11. Shaw P, Malek M, Watson B, et al. Development of cortical surface area and gyrification in attention-deficit/hyperactivity disorder. Biol Psychiatry 2012; 72: 191-197.
  12. Makris N, Biederman J, Valera EM, et al. Cortical thinning of the attention and executive function networks in adults with attention-deficit/hyperactivity disorder. Cereb Cortex 2007; 17: 1364-1375.
  13. Purper-Ouakil D, Ramoz N, Lepagnol-Bestel AM, et al. Neurobiology of attention deficit/hyperactivity disorder. Pediatr Res 2011; 69: 69R-76R.
  14. Cortese S, Kelly C, Chabernaud C, et al. Toward systems neuroscience of ADHD: a meta-analysis of 55 fMRI studies. Am J Psychiatry 2012; 169: 1038-1055.
  15. Morein-Zamir S, Dodds C, van Hartevelt TJ, et al. Hypoactivation in right inferior frontal cortex is specifically associated with motor response inhibition in adult ADHD. Hum Brain Mapp 2014; 35: 5141-5152.
  16. Karch S, Voelker JM, Thalmeier T, et al. Deficits during voluntary selection in adult patients with ADHD: new insights from single-trial coupling of simultaneous EEG/fMRI. Front Psychiatry 2014; 5: 41.
  17. Dickstein SG, Bannon K, Castellanos FX, et al. The neural correlates of attention deficit hyperactivity disorder: an ALE meta-analysis. J Child Psychol Psychiatry 2006; 47: 1051-1062.
  18. Cubillo A, Halari R, Giampietro V, et al. Fronto-striatal underactivation during interference inhibition and attention allocation in grown up children with attention deficit/hyperactivity disorder and persistent symptoms. Psychiatry Res 2011; 193: 17-27.
  19. Peterson BS, Potenza MN, Wang Z, et al. An FMRI study of the effects of psychostimulants on default-mode processing during Stroop task performance in youths with ADHD. Am J Psychiatry 2009; 166: 1286-1294.
  20. Liddle EB, Hollis C, Batty MJ, et al. Task-related default mode network modulation and inhibitory control in ADHD: effects of motivation and methylphenidate. J Child Psychol Psychiatry 2011; 52: 761-771.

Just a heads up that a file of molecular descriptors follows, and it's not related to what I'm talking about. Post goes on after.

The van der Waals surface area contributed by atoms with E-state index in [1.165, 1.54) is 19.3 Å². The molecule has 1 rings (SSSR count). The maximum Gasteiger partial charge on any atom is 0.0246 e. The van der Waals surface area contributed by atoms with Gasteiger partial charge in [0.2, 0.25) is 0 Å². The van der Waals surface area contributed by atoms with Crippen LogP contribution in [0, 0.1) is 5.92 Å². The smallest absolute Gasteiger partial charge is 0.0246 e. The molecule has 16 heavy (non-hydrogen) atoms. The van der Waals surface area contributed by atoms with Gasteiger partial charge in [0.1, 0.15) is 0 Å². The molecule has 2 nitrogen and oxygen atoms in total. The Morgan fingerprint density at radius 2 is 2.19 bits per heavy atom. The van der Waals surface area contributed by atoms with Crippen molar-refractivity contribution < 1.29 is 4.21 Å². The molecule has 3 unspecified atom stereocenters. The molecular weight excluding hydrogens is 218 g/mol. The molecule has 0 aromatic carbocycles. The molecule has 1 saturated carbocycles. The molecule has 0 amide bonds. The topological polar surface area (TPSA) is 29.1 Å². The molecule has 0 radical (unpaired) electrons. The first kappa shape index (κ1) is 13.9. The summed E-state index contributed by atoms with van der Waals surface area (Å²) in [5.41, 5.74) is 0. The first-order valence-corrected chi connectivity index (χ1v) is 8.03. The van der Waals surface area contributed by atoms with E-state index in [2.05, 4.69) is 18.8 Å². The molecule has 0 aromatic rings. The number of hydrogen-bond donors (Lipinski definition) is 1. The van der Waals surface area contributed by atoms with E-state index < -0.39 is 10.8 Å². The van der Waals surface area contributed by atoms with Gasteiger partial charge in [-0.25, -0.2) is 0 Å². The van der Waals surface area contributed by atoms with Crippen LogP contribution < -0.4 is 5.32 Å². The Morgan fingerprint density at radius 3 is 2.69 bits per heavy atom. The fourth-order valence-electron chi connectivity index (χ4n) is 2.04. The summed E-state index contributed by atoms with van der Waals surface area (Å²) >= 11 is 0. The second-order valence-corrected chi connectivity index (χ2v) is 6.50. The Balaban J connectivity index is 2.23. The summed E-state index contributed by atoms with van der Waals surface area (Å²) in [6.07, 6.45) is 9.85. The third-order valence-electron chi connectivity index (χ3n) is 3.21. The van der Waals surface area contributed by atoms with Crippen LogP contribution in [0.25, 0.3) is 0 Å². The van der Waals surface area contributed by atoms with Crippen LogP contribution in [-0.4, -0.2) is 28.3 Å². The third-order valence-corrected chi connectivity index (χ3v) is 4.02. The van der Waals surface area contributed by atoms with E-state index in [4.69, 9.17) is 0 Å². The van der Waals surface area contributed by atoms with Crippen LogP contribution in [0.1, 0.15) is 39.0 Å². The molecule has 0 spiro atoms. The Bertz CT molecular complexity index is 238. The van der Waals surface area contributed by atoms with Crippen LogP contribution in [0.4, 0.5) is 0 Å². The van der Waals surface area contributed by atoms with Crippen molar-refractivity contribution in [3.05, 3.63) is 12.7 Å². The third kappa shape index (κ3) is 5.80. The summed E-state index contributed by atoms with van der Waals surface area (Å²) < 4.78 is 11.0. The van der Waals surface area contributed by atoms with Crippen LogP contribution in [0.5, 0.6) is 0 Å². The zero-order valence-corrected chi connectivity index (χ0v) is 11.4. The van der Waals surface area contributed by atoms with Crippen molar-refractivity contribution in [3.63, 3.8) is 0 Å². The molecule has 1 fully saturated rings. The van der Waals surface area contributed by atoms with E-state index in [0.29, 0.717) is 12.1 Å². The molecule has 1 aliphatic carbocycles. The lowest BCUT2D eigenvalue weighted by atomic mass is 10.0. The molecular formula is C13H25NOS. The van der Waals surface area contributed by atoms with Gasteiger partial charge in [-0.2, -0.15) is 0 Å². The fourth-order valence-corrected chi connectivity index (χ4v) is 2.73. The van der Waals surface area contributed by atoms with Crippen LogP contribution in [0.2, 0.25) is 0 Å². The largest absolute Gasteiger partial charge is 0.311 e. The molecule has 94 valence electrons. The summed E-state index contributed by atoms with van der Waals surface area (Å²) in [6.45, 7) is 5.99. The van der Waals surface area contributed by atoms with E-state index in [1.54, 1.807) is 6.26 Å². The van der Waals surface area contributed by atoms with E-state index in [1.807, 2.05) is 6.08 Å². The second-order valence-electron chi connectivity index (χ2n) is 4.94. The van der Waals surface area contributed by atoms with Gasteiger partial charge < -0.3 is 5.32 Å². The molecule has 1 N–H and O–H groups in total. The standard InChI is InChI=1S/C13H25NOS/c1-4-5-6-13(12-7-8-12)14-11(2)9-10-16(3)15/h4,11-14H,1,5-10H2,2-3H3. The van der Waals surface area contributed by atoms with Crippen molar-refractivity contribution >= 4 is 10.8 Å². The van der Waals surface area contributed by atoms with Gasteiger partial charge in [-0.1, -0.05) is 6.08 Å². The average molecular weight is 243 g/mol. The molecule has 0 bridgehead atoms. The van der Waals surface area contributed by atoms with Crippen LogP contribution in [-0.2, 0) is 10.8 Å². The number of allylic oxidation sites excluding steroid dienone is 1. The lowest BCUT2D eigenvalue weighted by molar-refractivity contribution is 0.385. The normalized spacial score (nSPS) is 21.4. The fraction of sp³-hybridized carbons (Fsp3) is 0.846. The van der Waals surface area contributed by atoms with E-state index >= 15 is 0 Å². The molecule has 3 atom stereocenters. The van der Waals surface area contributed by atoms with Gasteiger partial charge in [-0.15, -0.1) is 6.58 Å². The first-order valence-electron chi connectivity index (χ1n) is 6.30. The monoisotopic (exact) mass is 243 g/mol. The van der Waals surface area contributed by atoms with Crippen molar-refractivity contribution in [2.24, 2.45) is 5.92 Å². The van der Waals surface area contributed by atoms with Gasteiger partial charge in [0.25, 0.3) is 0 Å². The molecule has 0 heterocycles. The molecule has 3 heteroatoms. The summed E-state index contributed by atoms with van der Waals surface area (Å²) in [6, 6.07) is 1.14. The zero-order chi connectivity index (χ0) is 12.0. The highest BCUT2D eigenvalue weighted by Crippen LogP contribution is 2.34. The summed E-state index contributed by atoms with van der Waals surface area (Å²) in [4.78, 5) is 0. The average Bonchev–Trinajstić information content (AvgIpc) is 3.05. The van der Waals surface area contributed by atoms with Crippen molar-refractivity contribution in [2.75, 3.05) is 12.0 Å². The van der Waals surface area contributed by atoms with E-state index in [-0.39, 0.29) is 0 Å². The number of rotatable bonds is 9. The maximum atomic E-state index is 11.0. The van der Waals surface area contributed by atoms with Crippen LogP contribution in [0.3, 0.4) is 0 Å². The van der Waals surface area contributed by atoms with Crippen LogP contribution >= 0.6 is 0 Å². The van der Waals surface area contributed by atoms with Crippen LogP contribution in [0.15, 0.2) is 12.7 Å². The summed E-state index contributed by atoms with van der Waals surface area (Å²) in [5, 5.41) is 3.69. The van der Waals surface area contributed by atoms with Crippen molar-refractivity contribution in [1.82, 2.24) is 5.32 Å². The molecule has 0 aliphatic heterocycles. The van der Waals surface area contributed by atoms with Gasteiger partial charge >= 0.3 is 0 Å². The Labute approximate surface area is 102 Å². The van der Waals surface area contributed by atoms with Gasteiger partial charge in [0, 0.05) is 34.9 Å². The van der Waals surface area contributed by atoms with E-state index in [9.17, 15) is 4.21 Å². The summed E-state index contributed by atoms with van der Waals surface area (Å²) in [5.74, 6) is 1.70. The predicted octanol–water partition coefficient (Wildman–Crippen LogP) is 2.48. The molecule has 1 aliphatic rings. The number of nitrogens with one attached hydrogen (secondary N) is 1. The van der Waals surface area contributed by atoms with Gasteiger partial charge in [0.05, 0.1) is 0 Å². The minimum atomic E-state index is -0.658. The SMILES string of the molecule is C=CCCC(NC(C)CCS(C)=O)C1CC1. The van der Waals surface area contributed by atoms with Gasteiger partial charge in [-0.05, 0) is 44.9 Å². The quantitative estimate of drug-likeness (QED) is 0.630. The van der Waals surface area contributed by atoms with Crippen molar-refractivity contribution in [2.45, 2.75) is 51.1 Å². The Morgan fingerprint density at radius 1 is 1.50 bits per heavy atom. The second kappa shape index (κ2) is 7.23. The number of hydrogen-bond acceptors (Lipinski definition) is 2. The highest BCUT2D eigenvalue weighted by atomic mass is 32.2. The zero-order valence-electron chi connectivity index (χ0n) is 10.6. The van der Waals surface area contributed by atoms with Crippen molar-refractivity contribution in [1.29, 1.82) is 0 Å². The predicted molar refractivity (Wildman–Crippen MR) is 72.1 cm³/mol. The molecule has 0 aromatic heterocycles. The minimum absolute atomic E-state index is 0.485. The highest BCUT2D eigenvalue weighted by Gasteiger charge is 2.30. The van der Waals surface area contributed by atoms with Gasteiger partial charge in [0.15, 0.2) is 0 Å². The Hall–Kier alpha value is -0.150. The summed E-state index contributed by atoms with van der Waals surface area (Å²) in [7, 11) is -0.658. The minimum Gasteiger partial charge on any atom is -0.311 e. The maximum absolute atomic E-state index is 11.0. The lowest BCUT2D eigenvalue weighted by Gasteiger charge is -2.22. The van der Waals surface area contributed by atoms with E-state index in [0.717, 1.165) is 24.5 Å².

21. Economidou D, Theobald DE, Robbins TW, et al. Norepinephrine and dopamine modulate impulsivity on the five-choice serial reaction time task through opponent actions in the shell and core sub-regions of the nucleus accumbens. Neuropsychopharmacology 2012; 37: 2057-2066.
  22. Volkow ND, Wang GJ, Newcorn J, et al. Depressed dopamine activity in caudate and preliminary evidence of limbic involvement in adults with attention-deficit/hyperactivity disorder. Arch Gen Psychiatry 2007; 64: 932-940.
  23. Liu YP, Lin YL, Chuang CH, et al. Alpha adrenergic modulation on effects of norepinephrine transporter inhibitor reboxetine in five-choice serial reaction time task. J Biomed Sci 2009; 16: 72.
  24. Del Campo N, Chamberlain SR, Sahakian BJ, et al. The roles of dopamine and noradrenaline in the pathophysiology and treatment of attention-deficit/hyperactivity disorder. Biol Psychiatry 2011; 69: e145-157.
  25. Seeger G, Schloss P, Schmidt MH. Functional polymorphism within the promotor of the serotonin transporter gene is associated with severe hyperkinetic disorders. Mol Psychiatry 2001; 6: 235-238.
  26. Maltezos S, Horder J, Coghlan S, et al. Glutamate/glutamine and neuronal integrity in adults with ADHD: a proton MRS study. Transl Psychiatry 2014; 4: e373.
  27. Perlov E, Philipsen A, Hesslinger B, et al. Reduced cingulate glutamate/glutamine-to-creatine ratios in adult patients with attention deficit/hyperactivity disorder — a magnet resonance spectroscopy study. J Psychiatr Res 2007; 41: 934-941.
  28. Cocchi L, Bramati IE, Zalesky A, et al. Altered functional brain connectivity in a non-clinical sample of young adults with attention-deficit/hyperactivity disorder. J Neurosci 2012; 32: 17753-17761.
  29. Hoekzema E, Carmona S, Ramos-Quiroga JA, et al. An independent components and functional connectivity analysis of resting state fMRI data points to neural network dysregulation in adult ADHD. Hum Brain Mapp 2014; 35: 1261-1272.
  30. Mattfeld AT, Gabrieli JD, Biederman J, et al. Brain differences between persistent and remitted attention deficit hyperactivity disorder. Brain 2014; 137: 2423-2428.
  31. McCarthy H, Skokauskas N, Mulligan A, et al. Attention network hypoconnectivity with default and affective network hyperconnectivity in adults diagnosed with attention-deficit/hyperactivity disorder in childhood. JAMA Psychiatry 2013; 70: 1329-1337.
  32. del Campo N, Fryer TD, Hong YT, et al. A positron emission tomography study of nigro-striatal dopaminergic mechanisms underlying attention: implications for ADHD and its treatment. Brain 2013; 136: 3252-3270.
  33. Tomasi D, Volkow ND. Functional connectivity of substantia nigra and ventral tegmental area: maturation during adolescence and effects of ADHD. Cereb Cortex 2014; 24: 935-944.
  34. Volkow ND, Wang GJ, Newcorn J, et al. Brain dopamine transporter levels in treatment and drug naive adults with ADHD. Neuroimage 2007; 34: 1182-1190.
  35. Volkow ND, Wang GJ, Kollins SH, et al. Evaluating dopamine reward pathway in ADHD: clinical implications. JAMA 2009; 302: 1084-1091.
  36. Thakur GA, Grizenko N, Sengupta SM, et al. The 5-HTTLPR polymorphism of the serotonin transporter gene and short term behavioral response to methylphenidate in children with ADHD. BMC Psychiatry 2010; 10: 50.